Until now, with this experience of distraction, social media, and this vague sense that we don’t feel good when we use our phones for too long, there’s been nothing to rally behind. It’s too diffuse. We receive so many incredible benefits from tech, but we’ve also been feeling like we’ve been losing ourselves, and our humanity?
What’s at stake is our Agency. Our ability to live the lives we want to live, choose the way we want to choose, and relate to others the way we want to relate to them – through technology. This is a design problem, not just a personal responsibility problem.
If you want your Agency, you need to tell these companies that that’s what you want from them– not just another shiny new phone that overloads our psychological vulnerabilities.
Yet another brilliant piece by Harris in the Atlantic – the biggest obstacle to incorporating ethical design and “agency” is not technical complexity.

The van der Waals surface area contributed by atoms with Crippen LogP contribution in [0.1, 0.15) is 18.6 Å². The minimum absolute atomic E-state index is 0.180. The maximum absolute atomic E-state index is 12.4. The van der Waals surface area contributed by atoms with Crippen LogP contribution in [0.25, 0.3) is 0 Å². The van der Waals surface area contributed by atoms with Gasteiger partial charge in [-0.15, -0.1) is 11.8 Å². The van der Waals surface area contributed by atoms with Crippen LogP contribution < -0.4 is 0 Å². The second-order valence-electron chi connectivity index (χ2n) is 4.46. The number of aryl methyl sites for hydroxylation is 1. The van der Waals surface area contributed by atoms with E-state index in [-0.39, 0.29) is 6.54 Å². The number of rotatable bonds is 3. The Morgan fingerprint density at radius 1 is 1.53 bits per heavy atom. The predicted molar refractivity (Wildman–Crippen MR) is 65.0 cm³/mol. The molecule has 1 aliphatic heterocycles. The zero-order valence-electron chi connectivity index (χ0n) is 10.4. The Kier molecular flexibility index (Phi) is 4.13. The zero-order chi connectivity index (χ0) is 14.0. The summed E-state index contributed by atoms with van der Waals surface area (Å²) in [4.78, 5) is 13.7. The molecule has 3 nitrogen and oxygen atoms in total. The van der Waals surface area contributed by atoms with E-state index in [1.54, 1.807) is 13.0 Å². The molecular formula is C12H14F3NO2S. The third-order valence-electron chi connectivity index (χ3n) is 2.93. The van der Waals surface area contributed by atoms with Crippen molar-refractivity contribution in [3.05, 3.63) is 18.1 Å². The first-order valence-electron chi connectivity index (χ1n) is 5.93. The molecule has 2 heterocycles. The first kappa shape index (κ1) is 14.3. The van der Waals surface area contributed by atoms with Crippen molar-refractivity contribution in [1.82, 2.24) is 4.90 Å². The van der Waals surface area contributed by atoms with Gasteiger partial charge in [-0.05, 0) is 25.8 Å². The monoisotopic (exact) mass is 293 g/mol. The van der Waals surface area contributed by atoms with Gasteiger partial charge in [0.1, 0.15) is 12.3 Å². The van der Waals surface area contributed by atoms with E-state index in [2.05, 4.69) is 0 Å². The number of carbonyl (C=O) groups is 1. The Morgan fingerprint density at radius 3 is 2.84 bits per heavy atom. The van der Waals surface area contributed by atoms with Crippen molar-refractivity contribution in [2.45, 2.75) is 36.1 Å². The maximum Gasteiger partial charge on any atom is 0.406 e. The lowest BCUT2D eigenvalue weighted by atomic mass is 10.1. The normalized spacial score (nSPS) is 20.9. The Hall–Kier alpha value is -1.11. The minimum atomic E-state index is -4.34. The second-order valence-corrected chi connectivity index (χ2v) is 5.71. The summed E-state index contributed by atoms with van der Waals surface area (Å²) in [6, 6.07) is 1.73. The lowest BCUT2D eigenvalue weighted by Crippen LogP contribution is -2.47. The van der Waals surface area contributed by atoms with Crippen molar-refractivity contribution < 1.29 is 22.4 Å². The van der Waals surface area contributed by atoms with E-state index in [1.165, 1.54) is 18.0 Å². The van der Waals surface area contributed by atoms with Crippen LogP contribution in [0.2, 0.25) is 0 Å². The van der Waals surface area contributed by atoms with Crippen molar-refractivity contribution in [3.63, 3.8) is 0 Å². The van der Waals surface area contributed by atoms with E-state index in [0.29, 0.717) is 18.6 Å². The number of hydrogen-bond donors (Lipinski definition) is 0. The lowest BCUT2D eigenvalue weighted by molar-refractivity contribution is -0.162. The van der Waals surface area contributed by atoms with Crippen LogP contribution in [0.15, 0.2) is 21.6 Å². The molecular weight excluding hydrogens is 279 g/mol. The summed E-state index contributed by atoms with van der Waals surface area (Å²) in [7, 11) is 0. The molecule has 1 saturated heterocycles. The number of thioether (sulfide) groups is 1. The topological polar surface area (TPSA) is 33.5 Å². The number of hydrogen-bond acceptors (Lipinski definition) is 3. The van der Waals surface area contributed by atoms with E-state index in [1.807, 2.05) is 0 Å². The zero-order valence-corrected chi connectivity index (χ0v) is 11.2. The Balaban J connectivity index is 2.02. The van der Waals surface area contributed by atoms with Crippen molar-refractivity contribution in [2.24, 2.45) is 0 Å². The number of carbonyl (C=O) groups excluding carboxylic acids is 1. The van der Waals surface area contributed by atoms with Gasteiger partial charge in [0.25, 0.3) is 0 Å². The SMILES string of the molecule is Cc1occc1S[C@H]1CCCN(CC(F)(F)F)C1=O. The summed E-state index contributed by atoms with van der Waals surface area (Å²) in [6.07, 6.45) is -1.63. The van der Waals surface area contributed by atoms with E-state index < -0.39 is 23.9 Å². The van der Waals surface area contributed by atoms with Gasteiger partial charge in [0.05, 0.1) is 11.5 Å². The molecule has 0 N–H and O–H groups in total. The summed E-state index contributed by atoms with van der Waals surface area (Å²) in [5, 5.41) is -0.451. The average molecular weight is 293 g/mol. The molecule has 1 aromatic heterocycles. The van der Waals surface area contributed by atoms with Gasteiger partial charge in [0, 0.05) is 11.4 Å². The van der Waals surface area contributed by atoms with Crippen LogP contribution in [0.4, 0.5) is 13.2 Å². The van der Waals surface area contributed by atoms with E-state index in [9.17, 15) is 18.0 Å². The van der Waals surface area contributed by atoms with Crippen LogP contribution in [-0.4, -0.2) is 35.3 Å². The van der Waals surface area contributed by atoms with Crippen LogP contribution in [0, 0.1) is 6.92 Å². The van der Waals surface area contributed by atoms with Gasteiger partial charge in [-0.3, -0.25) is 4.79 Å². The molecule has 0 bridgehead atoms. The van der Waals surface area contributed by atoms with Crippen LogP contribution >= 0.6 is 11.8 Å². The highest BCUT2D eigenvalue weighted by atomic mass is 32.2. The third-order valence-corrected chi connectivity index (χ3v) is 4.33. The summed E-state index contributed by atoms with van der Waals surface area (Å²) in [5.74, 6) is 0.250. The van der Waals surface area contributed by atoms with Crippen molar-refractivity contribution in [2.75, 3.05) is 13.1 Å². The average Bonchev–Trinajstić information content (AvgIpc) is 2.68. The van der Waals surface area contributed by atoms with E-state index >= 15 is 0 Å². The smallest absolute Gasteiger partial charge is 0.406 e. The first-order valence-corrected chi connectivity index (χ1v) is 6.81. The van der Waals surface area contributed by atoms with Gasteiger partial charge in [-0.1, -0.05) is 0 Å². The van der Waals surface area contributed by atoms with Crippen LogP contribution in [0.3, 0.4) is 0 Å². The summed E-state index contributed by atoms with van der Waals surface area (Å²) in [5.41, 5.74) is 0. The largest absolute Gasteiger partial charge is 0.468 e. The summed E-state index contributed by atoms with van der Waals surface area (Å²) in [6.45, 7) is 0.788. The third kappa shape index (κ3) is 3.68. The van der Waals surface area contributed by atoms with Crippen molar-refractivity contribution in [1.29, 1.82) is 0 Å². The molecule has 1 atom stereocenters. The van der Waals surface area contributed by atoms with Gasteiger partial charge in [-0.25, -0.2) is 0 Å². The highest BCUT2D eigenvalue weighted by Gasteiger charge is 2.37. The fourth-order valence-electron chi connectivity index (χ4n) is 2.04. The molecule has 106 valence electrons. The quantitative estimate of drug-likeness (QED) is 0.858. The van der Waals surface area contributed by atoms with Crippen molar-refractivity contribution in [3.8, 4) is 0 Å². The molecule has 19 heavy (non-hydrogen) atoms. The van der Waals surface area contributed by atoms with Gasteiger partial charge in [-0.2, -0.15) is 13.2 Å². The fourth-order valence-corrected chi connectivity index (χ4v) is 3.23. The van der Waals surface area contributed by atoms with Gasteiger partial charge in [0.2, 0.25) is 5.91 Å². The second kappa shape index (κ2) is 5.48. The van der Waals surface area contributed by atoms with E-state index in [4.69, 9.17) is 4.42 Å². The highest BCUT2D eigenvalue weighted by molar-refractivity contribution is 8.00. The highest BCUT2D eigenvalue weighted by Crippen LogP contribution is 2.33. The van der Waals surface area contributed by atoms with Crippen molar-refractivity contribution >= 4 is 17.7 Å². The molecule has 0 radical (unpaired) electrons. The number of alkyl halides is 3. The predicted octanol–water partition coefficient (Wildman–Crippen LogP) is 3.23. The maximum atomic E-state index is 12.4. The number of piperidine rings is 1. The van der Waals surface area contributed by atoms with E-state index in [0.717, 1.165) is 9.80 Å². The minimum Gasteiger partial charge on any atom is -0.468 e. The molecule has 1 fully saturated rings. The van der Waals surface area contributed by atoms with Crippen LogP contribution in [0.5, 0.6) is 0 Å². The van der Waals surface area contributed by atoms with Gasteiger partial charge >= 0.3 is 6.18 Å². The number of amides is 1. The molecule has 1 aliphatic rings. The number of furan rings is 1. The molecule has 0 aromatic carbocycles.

Tech companies can help too. In the world of constant push notifications and perpetual feedback elicitations (e.g. would you like to rate this app?) app designers can do their part by providing effective notifications.
Today, the beeps, buzzes, rings, flags, pushes, and pings blasting from our phones prompt a similar response. They’re the Pavlovian bell of the 21st century and, instead of making our mouths water, they push us to check our tech incessantly, inducing anxiety. Nir Eyal of Invisionapp has written a timely article on the 3 laws of effective notifications in order to elevate this:
- Good notifications are timed
- Good notifications inspire action
- Good notifications create intrigue
Another related read – designing for short attention span, using Dropbox’s and LinkedIn’s progress meters to help with small steps towards completion.
To conclude this section, again in words by Tristan Harris, “We need our smartphones, notifications screens and web browsers to be exoskeletons for our minds and interpersonal relationships that put our values, not our impulses, first. People’s time is valuable. And we should protect it with the same rigor as privacy and other digital rights.”
This concludes Curated Friday of the week. If you have any suggestions for design news and topics, feel free to drop an email to firstname.lastname@example.org. Till next week!